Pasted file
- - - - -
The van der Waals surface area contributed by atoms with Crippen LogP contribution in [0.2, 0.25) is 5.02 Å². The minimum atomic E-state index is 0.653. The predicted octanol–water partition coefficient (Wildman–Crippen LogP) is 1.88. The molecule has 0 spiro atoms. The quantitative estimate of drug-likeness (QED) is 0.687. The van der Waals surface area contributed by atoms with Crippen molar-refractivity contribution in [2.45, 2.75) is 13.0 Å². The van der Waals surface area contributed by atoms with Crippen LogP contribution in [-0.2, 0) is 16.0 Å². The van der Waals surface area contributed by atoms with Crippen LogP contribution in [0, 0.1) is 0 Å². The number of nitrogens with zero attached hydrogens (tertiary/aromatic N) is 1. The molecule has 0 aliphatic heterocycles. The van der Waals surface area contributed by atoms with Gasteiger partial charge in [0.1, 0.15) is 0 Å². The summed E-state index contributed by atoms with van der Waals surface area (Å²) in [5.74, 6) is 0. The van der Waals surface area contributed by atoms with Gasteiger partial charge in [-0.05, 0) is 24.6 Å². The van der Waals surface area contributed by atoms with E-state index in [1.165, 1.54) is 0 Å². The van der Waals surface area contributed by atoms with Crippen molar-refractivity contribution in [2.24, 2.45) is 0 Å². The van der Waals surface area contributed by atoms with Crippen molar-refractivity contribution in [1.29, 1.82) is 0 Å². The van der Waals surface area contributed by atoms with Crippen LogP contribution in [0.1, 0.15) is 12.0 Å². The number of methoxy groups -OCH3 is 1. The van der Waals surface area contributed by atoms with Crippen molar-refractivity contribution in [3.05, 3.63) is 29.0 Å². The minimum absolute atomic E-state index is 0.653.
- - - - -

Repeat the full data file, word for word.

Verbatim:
The van der Waals surface area contributed by atoms with Crippen LogP contribution in [0.2, 0.25) is 5.02 Å². The minimum atomic E-state index is 0.653. The predicted octanol–water partition coefficient (Wildman–Crippen LogP) is 1.88. The molecule has 0 spiro atoms. The quantitative estimate of drug-likeness (QED) is 0.687. The van der Waals surface area contributed by atoms with Crippen molar-refractivity contribution in [2.45, 2.75) is 13.0 Å². The van der Waals surface area contributed by atoms with Crippen LogP contribution in [-0.2, 0) is 16.0 Å². The van der Waals surface area contributed by atoms with Crippen LogP contribution in [0, 0.1) is 0 Å². The number of nitrogens with zero attached hydrogens (tertiary/aromatic N) is 1. The molecule has 0 aliphatic heterocycles. The van der Waals surface area contributed by atoms with Gasteiger partial charge in [0.1, 0.15) is 0 Å². The summed E-state index contributed by atoms with van der Waals surface area (Å²) in [5.74, 6) is 0. The van der Waals surface area contributed by atoms with Gasteiger partial charge in [-0.05, 0) is 24.6 Å². The van der Waals surface area contributed by atoms with E-state index in [1.165, 1.54) is 0 Å². The van der Waals surface area contributed by atoms with Crippen molar-refractivity contribution in [2.24, 2.45) is 0 Å². The van der Waals surface area contributed by atoms with Crippen molar-refractivity contribution in [1.29, 1.82) is 0 Å². The van der Waals surface area contributed by atoms with Crippen LogP contribution in [0.1, 0.15) is 12.0 Å². The number of methoxy groups -OCH3 is 1. The van der Waals surface area contributed by atoms with Crippen molar-refractivity contribution in [3.05, 3.63) is 29.0 Å². The minimum absolute atomic E-state index is 0.653.